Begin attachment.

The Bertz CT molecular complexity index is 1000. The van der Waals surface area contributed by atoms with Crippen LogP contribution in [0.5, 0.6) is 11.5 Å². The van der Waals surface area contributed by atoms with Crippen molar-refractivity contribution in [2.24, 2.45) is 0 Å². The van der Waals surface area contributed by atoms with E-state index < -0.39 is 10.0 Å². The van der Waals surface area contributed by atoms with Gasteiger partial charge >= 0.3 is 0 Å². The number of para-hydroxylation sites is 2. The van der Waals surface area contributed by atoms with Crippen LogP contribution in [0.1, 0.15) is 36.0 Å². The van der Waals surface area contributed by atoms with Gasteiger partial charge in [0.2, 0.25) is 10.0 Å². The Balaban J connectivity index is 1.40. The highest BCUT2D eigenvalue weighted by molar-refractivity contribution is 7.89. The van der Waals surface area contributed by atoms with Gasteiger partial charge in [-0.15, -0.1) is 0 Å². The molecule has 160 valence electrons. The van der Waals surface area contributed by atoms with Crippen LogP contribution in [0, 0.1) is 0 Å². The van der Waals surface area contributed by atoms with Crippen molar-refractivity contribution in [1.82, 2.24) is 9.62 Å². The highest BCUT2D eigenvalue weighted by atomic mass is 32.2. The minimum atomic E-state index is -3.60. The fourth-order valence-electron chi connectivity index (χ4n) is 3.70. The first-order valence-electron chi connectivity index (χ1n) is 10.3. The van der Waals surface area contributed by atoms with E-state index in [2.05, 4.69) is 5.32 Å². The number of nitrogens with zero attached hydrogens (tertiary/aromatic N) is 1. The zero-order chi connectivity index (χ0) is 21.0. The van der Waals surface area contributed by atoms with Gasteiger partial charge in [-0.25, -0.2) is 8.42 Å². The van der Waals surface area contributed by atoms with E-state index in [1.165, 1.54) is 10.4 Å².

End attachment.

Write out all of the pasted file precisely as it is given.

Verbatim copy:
The Bertz CT molecular complexity index is 1000. The van der Waals surface area contributed by atoms with Crippen LogP contribution in [0.5, 0.6) is 11.5 Å². The van der Waals surface area contributed by atoms with Crippen molar-refractivity contribution in [2.24, 2.45) is 0 Å². The van der Waals surface area contributed by atoms with E-state index < -0.39 is 10.0 Å². The van der Waals surface area contributed by atoms with Gasteiger partial charge >= 0.3 is 0 Å². The number of para-hydroxylation sites is 2. The van der Waals surface area contributed by atoms with Crippen LogP contribution in [0.1, 0.15) is 36.0 Å². The van der Waals surface area contributed by atoms with Gasteiger partial charge in [0.2, 0.25) is 10.0 Å². The Balaban J connectivity index is 1.40. The highest BCUT2D eigenvalue weighted by molar-refractivity contribution is 7.89. The van der Waals surface area contributed by atoms with Gasteiger partial charge in [-0.15, -0.1) is 0 Å². The molecule has 160 valence electrons. The van der Waals surface area contributed by atoms with Crippen LogP contribution in [0, 0.1) is 0 Å². The van der Waals surface area contributed by atoms with Crippen molar-refractivity contribution in [1.82, 2.24) is 9.62 Å². The highest BCUT2D eigenvalue weighted by atomic mass is 32.2. The minimum atomic E-state index is -3.60. The fourth-order valence-electron chi connectivity index (χ4n) is 3.70. The first-order valence-electron chi connectivity index (χ1n) is 10.3. The van der Waals surface area contributed by atoms with E-state index in [2.05, 4.69) is 5.32 Å². The number of nitrogens with zero attached hydrogens (tertiary/aromatic N) is 1. The zero-order chi connectivity index (χ0) is 21.0. The van der Waals surface area contributed by atoms with Gasteiger partial charge in [-0.25, -0.2) is 8.42 Å². The van der Waals surface area contributed by atoms with E-state index in [1.165, 1.54) is 10.4 Å².